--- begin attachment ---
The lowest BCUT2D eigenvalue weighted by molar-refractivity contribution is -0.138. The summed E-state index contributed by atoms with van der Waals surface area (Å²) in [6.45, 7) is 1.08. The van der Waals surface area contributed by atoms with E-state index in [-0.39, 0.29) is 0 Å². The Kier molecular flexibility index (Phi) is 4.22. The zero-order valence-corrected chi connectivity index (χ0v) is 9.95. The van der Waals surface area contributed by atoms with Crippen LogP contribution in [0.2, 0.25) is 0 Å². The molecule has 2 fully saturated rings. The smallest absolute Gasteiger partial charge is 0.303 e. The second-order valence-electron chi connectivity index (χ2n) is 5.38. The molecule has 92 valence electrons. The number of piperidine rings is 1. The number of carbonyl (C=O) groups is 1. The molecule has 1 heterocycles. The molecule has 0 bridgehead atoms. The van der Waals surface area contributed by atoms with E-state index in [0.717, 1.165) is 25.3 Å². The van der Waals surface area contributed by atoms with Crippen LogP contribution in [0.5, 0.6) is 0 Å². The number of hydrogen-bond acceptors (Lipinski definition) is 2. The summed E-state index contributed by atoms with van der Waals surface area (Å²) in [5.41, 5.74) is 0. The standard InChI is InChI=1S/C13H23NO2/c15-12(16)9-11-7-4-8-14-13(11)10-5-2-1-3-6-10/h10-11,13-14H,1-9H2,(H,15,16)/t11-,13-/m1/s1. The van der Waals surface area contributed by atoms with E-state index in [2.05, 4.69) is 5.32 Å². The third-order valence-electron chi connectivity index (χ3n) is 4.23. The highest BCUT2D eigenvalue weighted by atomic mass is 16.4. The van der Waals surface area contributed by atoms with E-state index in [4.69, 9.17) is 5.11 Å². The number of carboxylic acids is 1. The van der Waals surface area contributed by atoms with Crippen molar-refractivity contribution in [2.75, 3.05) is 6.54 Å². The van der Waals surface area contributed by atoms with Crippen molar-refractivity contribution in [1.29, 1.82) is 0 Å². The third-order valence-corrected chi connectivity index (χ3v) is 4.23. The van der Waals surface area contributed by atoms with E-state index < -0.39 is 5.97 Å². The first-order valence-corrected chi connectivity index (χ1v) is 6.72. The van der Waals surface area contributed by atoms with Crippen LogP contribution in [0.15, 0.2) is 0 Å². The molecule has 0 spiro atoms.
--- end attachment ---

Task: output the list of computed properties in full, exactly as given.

The lowest BCUT2D eigenvalue weighted by molar-refractivity contribution is -0.138. The summed E-state index contributed by atoms with van der Waals surface area (Å²) in [6.45, 7) is 1.08. The van der Waals surface area contributed by atoms with E-state index in [-0.39, 0.29) is 0 Å². The Kier molecular flexibility index (Phi) is 4.22. The zero-order valence-corrected chi connectivity index (χ0v) is 9.95. The van der Waals surface area contributed by atoms with Crippen LogP contribution in [0.2, 0.25) is 0 Å². The molecule has 2 fully saturated rings. The smallest absolute Gasteiger partial charge is 0.303 e. The second-order valence-electron chi connectivity index (χ2n) is 5.38. The molecule has 92 valence electrons. The number of piperidine rings is 1. The number of carbonyl (C=O) groups is 1. The molecule has 1 heterocycles. The molecule has 0 bridgehead atoms. The van der Waals surface area contributed by atoms with E-state index in [0.717, 1.165) is 25.3 Å². The van der Waals surface area contributed by atoms with Crippen LogP contribution in [0.5, 0.6) is 0 Å². The number of hydrogen-bond acceptors (Lipinski definition) is 2. The summed E-state index contributed by atoms with van der Waals surface area (Å²) in [5.41, 5.74) is 0. The standard InChI is InChI=1S/C13H23NO2/c15-12(16)9-11-7-4-8-14-13(11)10-5-2-1-3-6-10/h10-11,13-14H,1-9H2,(H,15,16)/t11-,13-/m1/s1. The van der Waals surface area contributed by atoms with E-state index in [2.05, 4.69) is 5.32 Å². The third-order valence-electron chi connectivity index (χ3n) is 4.23. The highest BCUT2D eigenvalue weighted by atomic mass is 16.4. The van der Waals surface area contributed by atoms with E-state index in [4.69, 9.17) is 5.11 Å². The number of carboxylic acids is 1. The van der Waals surface area contributed by atoms with Crippen molar-refractivity contribution in [2.75, 3.05) is 6.54 Å². The van der Waals surface area contributed by atoms with Crippen molar-refractivity contribution in [1.29, 1.82) is 0 Å². The third-order valence-corrected chi connectivity index (χ3v) is 4.23. The van der Waals surface area contributed by atoms with E-state index < -0.39 is 5.97 Å². The first-order valence-corrected chi connectivity index (χ1v) is 6.72. The van der Waals surface area contributed by atoms with Crippen LogP contribution in [0.15, 0.2) is 0 Å². The molecule has 0 spiro atoms.